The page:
DFL’s idea is that the sums involved would lead clubs to make the tournament their top priority, even ahead of the Champions League and their domestic leagues, particularly in an era in which additional revenue will help clubs such as PSG and Manchester City, respectively owned by sovereign wealth funds in Qatar and Abu Dhabi, to overcome Uefa’s new “financial fair play” regulations.

The idea of holding the tournament in the summer is a key part of Qatar’s strategy. Having encountered widespread objections to its controversial plans to host the 2022 World Cup finals in summer, when temperatures soar beyond 40C (104F), Qatar aims to demonstrate that it can, with the backing of the most powerful clubs, overcome concerns about player and spectator safety with the use of air conditioning not just in the stadiums but throughout all host cities.

DFL plans to hold the tournament not only in Qatar but in six cities across the Gulf, with venues in Bahrain, the United Arab Emirates and possibly Saudi Arabia.
Officials from Uefa and the Premier League declined to comment on the DFL proposals last night. The ECA did not respond to inquiries.

Leading figures from Arsenal, Chelsea, Liverpool, Manchester City and Manchester United also declined to respond, although some privately expressed full support for the existing competition in club football while saying that they had not heard of the DFL proposals.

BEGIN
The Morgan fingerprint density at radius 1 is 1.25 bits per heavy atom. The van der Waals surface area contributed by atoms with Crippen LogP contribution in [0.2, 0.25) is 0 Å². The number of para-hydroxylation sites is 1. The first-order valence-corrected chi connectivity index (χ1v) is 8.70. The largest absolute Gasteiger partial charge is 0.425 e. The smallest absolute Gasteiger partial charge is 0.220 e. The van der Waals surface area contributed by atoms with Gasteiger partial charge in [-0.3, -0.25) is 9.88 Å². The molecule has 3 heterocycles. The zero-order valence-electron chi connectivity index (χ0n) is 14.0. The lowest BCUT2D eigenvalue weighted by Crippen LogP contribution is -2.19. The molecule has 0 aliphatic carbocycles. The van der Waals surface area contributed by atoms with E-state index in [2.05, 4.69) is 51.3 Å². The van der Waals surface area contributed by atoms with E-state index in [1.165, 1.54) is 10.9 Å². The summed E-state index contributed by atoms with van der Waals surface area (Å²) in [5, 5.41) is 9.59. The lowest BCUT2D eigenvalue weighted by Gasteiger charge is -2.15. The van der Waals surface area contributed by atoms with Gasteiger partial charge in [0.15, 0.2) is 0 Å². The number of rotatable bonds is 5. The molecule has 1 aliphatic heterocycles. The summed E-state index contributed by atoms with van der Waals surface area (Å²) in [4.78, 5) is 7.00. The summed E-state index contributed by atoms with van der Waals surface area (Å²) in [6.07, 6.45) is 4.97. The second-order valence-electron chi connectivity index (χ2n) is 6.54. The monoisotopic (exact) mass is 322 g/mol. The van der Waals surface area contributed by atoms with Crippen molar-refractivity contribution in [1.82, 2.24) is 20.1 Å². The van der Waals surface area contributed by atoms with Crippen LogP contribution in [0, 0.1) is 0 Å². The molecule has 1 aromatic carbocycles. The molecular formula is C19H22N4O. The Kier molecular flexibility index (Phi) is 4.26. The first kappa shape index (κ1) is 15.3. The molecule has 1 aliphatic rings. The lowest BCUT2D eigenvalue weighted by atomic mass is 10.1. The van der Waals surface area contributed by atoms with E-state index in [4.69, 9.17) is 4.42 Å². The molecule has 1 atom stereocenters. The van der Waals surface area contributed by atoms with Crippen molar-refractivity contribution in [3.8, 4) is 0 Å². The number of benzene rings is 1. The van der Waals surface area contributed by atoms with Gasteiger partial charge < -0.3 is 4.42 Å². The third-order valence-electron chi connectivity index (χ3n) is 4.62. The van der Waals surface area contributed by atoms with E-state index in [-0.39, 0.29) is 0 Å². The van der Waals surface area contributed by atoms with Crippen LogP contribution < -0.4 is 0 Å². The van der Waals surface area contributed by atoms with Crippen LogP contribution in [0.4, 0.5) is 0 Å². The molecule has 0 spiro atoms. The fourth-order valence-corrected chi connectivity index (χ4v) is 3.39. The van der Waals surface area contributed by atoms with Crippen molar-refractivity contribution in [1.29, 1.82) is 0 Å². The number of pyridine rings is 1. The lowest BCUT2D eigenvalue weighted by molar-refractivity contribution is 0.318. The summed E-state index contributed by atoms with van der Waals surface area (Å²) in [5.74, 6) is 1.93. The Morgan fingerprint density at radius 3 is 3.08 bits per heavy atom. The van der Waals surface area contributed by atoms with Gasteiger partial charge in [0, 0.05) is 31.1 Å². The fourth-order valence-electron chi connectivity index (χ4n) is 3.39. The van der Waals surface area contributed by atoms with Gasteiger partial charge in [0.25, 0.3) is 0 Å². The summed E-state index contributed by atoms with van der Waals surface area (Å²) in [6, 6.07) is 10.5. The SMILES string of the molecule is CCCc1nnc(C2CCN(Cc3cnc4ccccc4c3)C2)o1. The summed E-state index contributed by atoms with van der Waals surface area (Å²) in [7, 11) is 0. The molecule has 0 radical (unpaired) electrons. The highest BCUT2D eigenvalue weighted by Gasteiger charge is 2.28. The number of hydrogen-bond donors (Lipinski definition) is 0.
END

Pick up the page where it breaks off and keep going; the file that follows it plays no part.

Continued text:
The existing European club competition structure has been far more stable since Uefa reacted to the “Media Partners” breakaway league threat of the 1990s by expanding the Champions League, but there have been renewed discussions in recent years about the idea of creating a competition whereby the elite clubs play each other more often than the present arrangements allow.

Florentino Pérez, the Real Madrid president, said in 2009 that it was time to push for “a new European super league, which guarantees that the best always play the best, which does not happen in the Champions League”.

At very least, it is possible that there will be a desire among the clubs to use the interest from Qatar to push for changes to the existing Champions League and Europa League structure and to the financial rewards that are involved.

But in Qatar they are serious about the DFL proposal.
As one source close to the project said: “These people have already shown that, if they want something to happen, they will throw enough money at it to make it happen. And the football industry has shown that everything can be bought for the right price.”